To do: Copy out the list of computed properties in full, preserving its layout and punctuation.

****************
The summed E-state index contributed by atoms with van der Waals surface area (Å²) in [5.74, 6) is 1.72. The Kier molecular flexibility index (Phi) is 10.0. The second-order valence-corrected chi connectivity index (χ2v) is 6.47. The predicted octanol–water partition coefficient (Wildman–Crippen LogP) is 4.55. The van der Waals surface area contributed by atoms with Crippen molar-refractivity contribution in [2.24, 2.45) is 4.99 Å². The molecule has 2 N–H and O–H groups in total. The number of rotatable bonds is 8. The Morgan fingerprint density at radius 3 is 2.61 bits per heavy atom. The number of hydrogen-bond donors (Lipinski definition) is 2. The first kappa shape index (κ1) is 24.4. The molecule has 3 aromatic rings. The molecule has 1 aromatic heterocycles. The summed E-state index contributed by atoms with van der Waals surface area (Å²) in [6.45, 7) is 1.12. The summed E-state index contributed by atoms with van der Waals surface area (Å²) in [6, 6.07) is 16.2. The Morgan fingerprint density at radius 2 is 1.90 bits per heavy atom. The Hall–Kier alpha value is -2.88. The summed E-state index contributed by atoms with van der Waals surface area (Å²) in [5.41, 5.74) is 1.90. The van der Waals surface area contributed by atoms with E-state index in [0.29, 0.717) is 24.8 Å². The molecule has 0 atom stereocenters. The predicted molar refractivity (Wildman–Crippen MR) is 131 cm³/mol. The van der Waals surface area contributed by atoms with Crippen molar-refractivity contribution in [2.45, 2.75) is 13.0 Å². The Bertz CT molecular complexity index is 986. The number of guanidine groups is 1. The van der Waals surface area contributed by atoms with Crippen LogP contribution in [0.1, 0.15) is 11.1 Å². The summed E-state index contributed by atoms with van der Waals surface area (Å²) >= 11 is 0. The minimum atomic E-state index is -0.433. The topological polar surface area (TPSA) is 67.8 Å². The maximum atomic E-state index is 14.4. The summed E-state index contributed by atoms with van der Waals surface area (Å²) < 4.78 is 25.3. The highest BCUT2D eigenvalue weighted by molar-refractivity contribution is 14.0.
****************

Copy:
The summed E-state index contributed by atoms with van der Waals surface area (Å²) in [5.74, 6) is 1.72. The Kier molecular flexibility index (Phi) is 10.0. The second-order valence-corrected chi connectivity index (χ2v) is 6.47. The predicted octanol–water partition coefficient (Wildman–Crippen LogP) is 4.55. The van der Waals surface area contributed by atoms with Crippen molar-refractivity contribution in [2.24, 2.45) is 4.99 Å². The molecule has 2 N–H and O–H groups in total. The number of rotatable bonds is 8. The Morgan fingerprint density at radius 3 is 2.61 bits per heavy atom. The number of hydrogen-bond donors (Lipinski definition) is 2. The first kappa shape index (κ1) is 24.4. The molecule has 3 aromatic rings. The molecule has 1 aromatic heterocycles. The summed E-state index contributed by atoms with van der Waals surface area (Å²) in [6.45, 7) is 1.12. The summed E-state index contributed by atoms with van der Waals surface area (Å²) in [6, 6.07) is 16.2. The Morgan fingerprint density at radius 2 is 1.90 bits per heavy atom. The Hall–Kier alpha value is -2.88. The summed E-state index contributed by atoms with van der Waals surface area (Å²) in [5.41, 5.74) is 1.90. The van der Waals surface area contributed by atoms with E-state index in [0.29, 0.717) is 24.8 Å². The molecule has 0 atom stereocenters. The predicted molar refractivity (Wildman–Crippen MR) is 131 cm³/mol. The van der Waals surface area contributed by atoms with Crippen molar-refractivity contribution in [2.45, 2.75) is 13.0 Å². The Bertz CT molecular complexity index is 986. The number of guanidine groups is 1. The van der Waals surface area contributed by atoms with Crippen LogP contribution in [0.1, 0.15) is 11.1 Å². The summed E-state index contributed by atoms with van der Waals surface area (Å²) >= 11 is 0. The minimum atomic E-state index is -0.433. The topological polar surface area (TPSA) is 67.8 Å². The maximum atomic E-state index is 14.4. The summed E-state index contributed by atoms with van der Waals surface area (Å²) < 4.78 is 25.3. The highest BCUT2D eigenvalue weighted by molar-refractivity contribution is 14.0.